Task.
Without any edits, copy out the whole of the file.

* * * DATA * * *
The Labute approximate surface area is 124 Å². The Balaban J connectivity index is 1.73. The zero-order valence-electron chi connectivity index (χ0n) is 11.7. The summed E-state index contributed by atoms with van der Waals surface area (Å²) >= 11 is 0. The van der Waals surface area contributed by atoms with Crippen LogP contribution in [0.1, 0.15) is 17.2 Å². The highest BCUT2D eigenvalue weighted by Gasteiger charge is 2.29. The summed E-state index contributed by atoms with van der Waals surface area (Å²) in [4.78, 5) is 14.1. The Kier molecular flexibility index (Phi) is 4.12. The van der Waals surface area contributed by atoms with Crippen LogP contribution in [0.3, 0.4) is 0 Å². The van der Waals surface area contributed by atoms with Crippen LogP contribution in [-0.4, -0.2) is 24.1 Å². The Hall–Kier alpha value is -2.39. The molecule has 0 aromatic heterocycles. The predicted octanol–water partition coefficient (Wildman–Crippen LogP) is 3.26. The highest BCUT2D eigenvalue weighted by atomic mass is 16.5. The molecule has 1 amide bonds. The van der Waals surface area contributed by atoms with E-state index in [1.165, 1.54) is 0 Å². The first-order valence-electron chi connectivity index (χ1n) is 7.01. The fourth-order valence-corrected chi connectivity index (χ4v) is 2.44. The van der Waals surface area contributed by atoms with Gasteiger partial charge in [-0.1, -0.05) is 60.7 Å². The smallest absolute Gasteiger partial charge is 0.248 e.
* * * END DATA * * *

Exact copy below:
The Labute approximate surface area is 124 Å². The Balaban J connectivity index is 1.73. The zero-order valence-electron chi connectivity index (χ0n) is 11.7. The summed E-state index contributed by atoms with van der Waals surface area (Å²) >= 11 is 0. The van der Waals surface area contributed by atoms with Crippen LogP contribution in [0.1, 0.15) is 17.2 Å². The highest BCUT2D eigenvalue weighted by Gasteiger charge is 2.29. The summed E-state index contributed by atoms with van der Waals surface area (Å²) in [4.78, 5) is 14.1. The Kier molecular flexibility index (Phi) is 4.12. The van der Waals surface area contributed by atoms with Crippen LogP contribution in [0.3, 0.4) is 0 Å². The van der Waals surface area contributed by atoms with Crippen LogP contribution in [-0.4, -0.2) is 24.1 Å². The Hall–Kier alpha value is -2.39. The molecule has 0 aromatic heterocycles. The predicted octanol–water partition coefficient (Wildman–Crippen LogP) is 3.26. The highest BCUT2D eigenvalue weighted by atomic mass is 16.5. The molecule has 1 amide bonds. The van der Waals surface area contributed by atoms with E-state index in [1.165, 1.54) is 0 Å². The first-order valence-electron chi connectivity index (χ1n) is 7.01. The fourth-order valence-corrected chi connectivity index (χ4v) is 2.44. The van der Waals surface area contributed by atoms with Gasteiger partial charge in [-0.1, -0.05) is 60.7 Å². The smallest absolute Gasteiger partial charge is 0.248 e.